13-inch MacBook Air, mid-2013
Processor: 1.3GHz dual-core Intel Core i5
Graphics: Intel HD Graphics 5000
It’s amazing how quickly Apple’s innovative designs become commonplace. When the MacBook Air was first released in 2008, there was little else like it. An ultra-portable notebook that was thin and light enough to carry around all day, but without the cheap-and-nasty feel of the netbooks that were popular back then. Five years and six generations later, the Air has grown from being a useful supplement to your main Mac to a portable notebook that’s powerful enough to use as your sole computer. And ultra-portables are everywhere, with PC manufacturers releasing their own thin and light notebooks that pay more than a passing tribute to Apple’s.
If you read last issue’s review of the 11-inch model, you know this sixth generation MacBook Air uses slower processors than the mid-2012 release. Both the 13-inch models use a 1.3GHz dual-core Intel Core i5, down from 1.8GHz in the previous generation. But as they’re from Intel’s new Haswell range, they feature faster graphics and lower power consumption. Faster flash storage has been utilised too. As a result, the new MacBook Airs have an overall performance that’s on a par with the last generation – some tests see a small improvement, others a minor decrease – but the battery life far exceeds anything we’ve seen before.
We tested the Air’s battery by streaming the BBC iPlayer news channel’s live feed over a wireless network. It lasted for nine hours. That’s significantly better than the 2013 11-inch version’s seven hours and 15 minutes, and a substantial improvement over the 2012 MacBook Air’s five and a half hours. Since switching to solid-state storage with the late 2010 update, the Air has been known for its good battery life. But with the Haswell processors in place, it’s absolutely stunning. At last, you can use your notebook all day long on a single charge.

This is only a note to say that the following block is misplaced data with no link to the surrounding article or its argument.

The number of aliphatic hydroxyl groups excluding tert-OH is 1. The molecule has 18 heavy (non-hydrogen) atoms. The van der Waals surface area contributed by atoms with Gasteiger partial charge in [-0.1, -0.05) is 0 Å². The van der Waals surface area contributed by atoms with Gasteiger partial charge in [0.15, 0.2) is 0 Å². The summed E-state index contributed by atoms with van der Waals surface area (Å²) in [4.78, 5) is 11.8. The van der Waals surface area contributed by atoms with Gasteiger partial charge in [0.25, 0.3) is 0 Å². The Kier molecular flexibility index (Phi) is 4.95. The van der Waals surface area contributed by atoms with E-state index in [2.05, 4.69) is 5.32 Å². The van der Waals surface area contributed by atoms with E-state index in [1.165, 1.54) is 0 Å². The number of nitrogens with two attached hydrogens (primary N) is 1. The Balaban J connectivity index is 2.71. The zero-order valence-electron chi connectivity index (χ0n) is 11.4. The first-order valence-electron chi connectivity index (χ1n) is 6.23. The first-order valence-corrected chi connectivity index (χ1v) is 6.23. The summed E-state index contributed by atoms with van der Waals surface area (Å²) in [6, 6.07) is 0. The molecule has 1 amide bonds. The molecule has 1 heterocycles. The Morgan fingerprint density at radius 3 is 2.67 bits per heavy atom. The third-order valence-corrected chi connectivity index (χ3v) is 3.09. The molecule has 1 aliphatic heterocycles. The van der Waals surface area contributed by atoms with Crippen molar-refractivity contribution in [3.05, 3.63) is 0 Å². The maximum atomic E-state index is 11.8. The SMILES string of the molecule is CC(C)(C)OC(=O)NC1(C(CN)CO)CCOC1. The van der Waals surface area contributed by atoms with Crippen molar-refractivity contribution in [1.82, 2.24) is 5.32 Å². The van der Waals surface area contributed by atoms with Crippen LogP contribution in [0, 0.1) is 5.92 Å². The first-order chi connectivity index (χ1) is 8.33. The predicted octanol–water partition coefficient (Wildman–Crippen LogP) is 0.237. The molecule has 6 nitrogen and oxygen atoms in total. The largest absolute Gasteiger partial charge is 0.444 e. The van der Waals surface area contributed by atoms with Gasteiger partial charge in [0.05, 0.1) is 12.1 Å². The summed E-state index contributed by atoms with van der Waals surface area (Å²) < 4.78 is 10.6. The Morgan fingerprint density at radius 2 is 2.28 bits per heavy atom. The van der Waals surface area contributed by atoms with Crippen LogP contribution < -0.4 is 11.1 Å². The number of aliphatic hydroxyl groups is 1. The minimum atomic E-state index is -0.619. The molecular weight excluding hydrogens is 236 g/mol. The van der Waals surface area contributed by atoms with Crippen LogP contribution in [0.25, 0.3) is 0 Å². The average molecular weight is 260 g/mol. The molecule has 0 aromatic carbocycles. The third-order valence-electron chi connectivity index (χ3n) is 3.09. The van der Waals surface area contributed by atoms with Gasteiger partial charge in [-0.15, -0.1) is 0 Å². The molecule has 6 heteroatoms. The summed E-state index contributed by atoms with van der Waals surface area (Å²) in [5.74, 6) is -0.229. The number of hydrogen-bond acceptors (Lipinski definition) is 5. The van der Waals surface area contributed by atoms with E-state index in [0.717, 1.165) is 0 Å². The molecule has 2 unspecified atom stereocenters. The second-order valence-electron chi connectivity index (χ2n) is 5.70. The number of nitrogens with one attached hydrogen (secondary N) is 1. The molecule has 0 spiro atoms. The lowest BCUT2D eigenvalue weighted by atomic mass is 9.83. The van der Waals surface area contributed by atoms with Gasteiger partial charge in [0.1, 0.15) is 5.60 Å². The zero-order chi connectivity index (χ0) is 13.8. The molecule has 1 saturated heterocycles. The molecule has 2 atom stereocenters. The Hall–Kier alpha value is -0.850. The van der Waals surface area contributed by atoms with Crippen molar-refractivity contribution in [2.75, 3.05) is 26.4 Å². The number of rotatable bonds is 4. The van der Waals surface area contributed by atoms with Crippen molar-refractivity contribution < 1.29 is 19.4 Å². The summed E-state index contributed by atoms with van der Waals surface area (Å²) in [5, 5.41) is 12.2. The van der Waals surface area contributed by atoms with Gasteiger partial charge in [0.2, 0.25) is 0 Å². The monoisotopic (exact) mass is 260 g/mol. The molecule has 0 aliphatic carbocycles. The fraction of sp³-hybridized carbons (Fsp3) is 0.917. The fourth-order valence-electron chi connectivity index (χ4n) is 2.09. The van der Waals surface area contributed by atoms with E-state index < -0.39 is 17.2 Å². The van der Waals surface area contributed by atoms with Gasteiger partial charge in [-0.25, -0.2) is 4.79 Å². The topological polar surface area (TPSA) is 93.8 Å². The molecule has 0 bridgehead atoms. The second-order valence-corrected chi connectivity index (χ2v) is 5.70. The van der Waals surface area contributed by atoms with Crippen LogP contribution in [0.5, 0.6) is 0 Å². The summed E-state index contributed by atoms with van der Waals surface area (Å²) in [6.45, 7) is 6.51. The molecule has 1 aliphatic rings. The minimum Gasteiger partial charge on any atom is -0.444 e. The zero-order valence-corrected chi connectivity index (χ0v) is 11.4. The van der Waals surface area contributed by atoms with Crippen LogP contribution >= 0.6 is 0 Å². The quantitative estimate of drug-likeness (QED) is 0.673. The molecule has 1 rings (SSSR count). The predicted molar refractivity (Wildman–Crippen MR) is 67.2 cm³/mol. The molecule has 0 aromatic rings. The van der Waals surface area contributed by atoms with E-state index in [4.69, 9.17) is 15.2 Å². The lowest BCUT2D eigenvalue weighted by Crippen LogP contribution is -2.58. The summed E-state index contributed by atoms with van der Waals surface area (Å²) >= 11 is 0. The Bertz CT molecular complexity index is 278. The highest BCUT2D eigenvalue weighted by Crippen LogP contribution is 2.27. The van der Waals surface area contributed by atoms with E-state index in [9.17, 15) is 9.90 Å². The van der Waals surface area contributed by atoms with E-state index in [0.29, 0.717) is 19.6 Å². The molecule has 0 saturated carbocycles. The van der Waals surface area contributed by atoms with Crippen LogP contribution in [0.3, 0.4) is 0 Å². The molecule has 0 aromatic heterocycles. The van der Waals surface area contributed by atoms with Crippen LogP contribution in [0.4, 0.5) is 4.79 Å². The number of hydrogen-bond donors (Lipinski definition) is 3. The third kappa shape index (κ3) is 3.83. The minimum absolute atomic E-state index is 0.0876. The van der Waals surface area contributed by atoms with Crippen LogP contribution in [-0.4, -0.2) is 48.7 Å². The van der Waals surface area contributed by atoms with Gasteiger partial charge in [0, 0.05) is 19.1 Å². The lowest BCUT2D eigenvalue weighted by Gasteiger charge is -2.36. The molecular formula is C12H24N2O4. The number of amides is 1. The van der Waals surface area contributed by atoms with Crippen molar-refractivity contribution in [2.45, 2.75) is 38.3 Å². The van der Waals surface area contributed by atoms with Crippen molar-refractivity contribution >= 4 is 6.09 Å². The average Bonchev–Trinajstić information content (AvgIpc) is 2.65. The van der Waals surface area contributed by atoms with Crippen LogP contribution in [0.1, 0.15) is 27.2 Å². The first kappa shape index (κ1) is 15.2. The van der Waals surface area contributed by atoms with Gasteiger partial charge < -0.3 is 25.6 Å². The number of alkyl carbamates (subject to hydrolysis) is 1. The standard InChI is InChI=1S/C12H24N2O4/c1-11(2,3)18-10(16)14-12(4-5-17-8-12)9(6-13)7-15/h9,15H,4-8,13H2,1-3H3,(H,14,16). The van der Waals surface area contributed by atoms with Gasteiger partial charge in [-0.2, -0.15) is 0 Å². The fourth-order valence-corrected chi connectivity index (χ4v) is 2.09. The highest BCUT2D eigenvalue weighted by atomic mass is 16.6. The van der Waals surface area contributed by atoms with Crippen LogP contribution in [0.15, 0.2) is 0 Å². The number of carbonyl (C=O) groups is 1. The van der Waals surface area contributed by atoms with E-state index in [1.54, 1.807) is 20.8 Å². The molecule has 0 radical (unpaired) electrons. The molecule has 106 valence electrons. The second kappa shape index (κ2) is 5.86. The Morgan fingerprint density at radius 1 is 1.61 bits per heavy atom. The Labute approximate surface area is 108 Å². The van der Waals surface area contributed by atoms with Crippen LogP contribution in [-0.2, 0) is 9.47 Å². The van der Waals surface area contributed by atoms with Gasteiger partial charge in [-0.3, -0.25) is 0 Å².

Our other benchmarking tests were a mixed bag, with the faster graphics and storage fighting the slower CPU clock speeds. Thanks to the improved graphics enjoyed by the Haswell processors, this 2013 13-inch MacBook Air ran Call of Duty 4 at 67.8 frames per second, compared to 59.5 FPS for the 13-inch, 1.8GHz dual-core Intel Core i5 model from last year. The much older Doom 3 seemed less able to take advantage of the Intel HD 5000 Graphics, running at 68.9 FPS on the 2013 Air, and 83.0 FPS on last year’s model.
The new MacBook Air’s faster storage gave it a definite advantage in our Xbench test, which we set up to measure both the CPU and storage performance. Its score of 357.50, is 5.4% up on last year’s model. But it was around 40 seconds slower when encoding our five-minute test movie to iPod format using iMovie.
There are other improvements. Wi-Fi is now 802.11ac across the MacBook Air range, and they all have dual mics for lower ambient noise. Like the 11-inch model reviewed last issue, there’s no Retina screen option.
So is the 2013 release a net gain for the MacBook Air? We think so. A better integrated graphics chipset and improved components make up for the slower CPU clock speed, and the new battery life is nothing short of phenomenal.
Despite the slower CPUs, the 2013 MacBook Air wins with excellent battery power and better Wi-Fi.